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Healthcare online Keeping you up-to-date
VOL.  13     ISSUE:  9    September  2015 Medical Services Department

SQUARE Pharmaceuticals Ltd.

Features

EDITORIAL TEAM

OMAR AKRAMUR RAB

MBBS, FCGP, FIAGP,

P G Dip. Business Management

MAHFUZUR RAHMAN

 MBBS, MBA

 

EDITORIAL

Dear Doctor:

Welcome to our healthcare bulletin 'e-SQUARE' .

Our current issue focused on some interesting features like

"Exercise & PH !", "Gut Bugs !", "Midlife Weight Risk !", "Smartphones Alert !", "'Social Factors & AML !", "X-rays & Pregnancy !".

In our regular feature, we have some new products information of SQUARE Pharmaceuticals Ltd. as well.

Please send us your feedback !

Click on to reply mode.

Yours sincerely,

 

Editorial Team

Reply Mode      : e-square@squaregroup.com

The views expressed in this publication do not necessarily reflect those of its editor or SQUARE PHARMACEUTICALS LTD.

 Exercise & PH !

                                                         Exercise Appears Safe, Helpful For Pulmonary Hypertension

Exercise can be beneficial and safe for people with pulmonary hypertension(PH), researchers report. Pulmonary hypertension is a type of high blood pressure that affects the lungs and heart, causing breathing problems, fatigue and dizziness. Left untreated, it can lead to heart failure, according to background information from the study. "Clinicians have traditionally been skeptical about prescribing exercise for patients with chronic pulmonary hypertension due to concerns that training might put further strain on the heart," study senior author said. "Our analysis found those concerns may be misplaced. More importantly, exercise had a positive effect on several measures of heart function as well as overall quality of life," he added. Researchers analyzed studies that included more than 400 people with pulmonary hypertension. Their review found that exercise is safe and can reduce pressure in the arteries and boost patients' ability to exercise. However, people with pulmonary hypertension should not begin an exercise program without first consulting their doctor, he said. He noted that most patients in the analysis were in supervised exercise programs that had lower levels of intensity than those typically prescribed for heart failure patients.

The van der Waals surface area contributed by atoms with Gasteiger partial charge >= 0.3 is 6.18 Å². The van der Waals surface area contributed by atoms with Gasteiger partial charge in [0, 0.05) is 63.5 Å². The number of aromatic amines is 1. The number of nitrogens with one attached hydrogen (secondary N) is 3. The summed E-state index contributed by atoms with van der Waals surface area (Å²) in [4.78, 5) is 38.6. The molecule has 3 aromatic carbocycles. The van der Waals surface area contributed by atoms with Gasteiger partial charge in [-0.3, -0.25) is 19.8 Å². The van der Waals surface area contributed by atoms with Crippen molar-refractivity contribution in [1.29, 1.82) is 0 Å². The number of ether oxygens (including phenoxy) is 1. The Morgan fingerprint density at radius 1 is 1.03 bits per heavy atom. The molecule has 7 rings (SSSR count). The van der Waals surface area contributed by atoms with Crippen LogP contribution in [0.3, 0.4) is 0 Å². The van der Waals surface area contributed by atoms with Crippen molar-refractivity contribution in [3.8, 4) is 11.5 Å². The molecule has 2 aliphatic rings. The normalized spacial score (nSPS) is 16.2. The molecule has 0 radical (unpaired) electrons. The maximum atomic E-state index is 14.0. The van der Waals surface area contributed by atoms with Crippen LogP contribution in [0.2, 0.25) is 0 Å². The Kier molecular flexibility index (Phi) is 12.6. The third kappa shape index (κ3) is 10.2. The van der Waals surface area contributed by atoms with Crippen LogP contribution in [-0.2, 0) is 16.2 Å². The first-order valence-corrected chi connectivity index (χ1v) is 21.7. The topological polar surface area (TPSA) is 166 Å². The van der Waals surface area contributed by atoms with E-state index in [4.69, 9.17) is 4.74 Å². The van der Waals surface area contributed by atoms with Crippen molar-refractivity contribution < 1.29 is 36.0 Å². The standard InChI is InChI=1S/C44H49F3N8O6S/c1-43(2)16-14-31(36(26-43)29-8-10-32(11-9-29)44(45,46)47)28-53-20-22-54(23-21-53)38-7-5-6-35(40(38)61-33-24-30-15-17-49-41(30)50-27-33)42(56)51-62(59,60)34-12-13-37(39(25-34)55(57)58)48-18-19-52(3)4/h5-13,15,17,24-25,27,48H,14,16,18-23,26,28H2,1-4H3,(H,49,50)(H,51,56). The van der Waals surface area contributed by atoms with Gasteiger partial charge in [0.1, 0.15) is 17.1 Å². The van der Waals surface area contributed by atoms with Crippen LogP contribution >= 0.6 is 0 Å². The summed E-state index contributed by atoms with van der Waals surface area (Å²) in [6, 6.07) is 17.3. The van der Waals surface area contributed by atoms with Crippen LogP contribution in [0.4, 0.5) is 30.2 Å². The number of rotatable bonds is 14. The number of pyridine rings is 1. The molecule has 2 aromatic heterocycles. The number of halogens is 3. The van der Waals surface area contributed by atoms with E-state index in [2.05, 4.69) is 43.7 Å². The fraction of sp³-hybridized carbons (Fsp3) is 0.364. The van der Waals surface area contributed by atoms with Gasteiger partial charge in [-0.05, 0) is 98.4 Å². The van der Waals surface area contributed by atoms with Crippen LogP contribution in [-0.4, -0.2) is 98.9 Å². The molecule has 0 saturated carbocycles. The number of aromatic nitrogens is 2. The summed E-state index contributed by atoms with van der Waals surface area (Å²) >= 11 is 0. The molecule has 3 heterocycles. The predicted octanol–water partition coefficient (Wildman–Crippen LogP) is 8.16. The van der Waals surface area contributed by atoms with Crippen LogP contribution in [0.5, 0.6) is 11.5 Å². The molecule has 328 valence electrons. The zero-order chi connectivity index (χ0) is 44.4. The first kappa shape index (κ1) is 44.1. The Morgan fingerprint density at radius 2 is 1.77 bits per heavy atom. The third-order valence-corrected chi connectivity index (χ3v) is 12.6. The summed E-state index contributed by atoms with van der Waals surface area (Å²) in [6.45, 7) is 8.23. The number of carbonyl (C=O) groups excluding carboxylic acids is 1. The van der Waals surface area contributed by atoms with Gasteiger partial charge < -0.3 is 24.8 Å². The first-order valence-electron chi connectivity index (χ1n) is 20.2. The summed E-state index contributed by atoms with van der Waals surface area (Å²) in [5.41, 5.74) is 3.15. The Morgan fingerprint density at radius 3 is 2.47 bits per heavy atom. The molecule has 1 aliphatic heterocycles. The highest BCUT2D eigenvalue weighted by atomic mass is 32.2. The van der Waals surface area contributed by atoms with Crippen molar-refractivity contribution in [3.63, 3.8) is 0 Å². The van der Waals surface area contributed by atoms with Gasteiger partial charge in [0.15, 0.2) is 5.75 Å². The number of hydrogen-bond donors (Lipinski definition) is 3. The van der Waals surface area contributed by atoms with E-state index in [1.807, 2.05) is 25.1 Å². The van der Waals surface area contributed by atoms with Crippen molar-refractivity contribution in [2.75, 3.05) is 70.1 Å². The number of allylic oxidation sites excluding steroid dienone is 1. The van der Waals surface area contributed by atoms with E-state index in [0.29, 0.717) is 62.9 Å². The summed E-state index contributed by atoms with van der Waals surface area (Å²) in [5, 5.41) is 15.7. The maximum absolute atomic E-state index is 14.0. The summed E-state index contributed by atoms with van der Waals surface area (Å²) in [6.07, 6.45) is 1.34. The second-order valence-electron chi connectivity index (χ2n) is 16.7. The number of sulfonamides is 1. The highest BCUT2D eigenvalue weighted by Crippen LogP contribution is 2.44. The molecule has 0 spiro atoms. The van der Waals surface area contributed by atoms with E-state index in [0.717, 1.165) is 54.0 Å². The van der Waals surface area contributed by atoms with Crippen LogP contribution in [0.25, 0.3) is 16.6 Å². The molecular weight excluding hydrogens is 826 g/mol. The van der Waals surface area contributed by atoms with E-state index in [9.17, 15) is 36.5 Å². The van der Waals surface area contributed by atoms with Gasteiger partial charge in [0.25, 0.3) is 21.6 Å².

SOURCE: HealthDay News, September 2015

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 Gut Bugs !

    Gut Bugs May Affect Body Fat, 'Good' Cholesterol Levels  

The size of waistline may depend to some degree on the specific bacteria dwelling within the gut, new research suggests. The study, of nearly 900 Dutch adults, found that certain gut bacteria might help determine not only body fat levels, but also blood concentrations of HDL cholesterol and triglycerides. This is the first study to offer "solid evidence" that gut bacteria are linked to cholesterol and triglyceride levels, lead researcher said. But it does not prove that the bacteria directly alter people's blood fats, researcher stressed. So it's too early to recommend probiotic supplements for heart disease prevention, experts said. However, the findings add to growing evidence that the intestinal microbiome plays an important role in human health. As recent research has revealed, those bugs do much more than support good digestion: They aid in everything from immune function, to metabolizing drugs to producing vitamins, anti-inflammatory compounds and even chemicals that relay messages among brain cells. Studies have also suggested that when the microbiome lacks diversity, that may contribute to health conditions such as obesity, asthma and type 1 diabetes. The findings, published online Sept. 10 in the journal Circulation Research, are based on 893 adults ranging in age from 18 to 80. Research team analyzed fecal samples to get a snapshot of each person's intestinal microbiome. Overall, the researchers found 34 types of bacteria that were associated with people's triglycerides and HDL levels, and with body mass index (BMI). The investigators estimated that the gut microbiome explained 4 percent to 6 percent of the variance in BMI, triglycerides and HDL across the study group. A few of the bacteria highlighted in the study are known to be involved in metabolizing bile acids that affect cholesterol levels. But researcher said much more research is needed to understand how different gut bacteria function in relation to cholesterol and other risk factors for heart disease. "At the current stage, this field is still in its infancy," lead researcher added.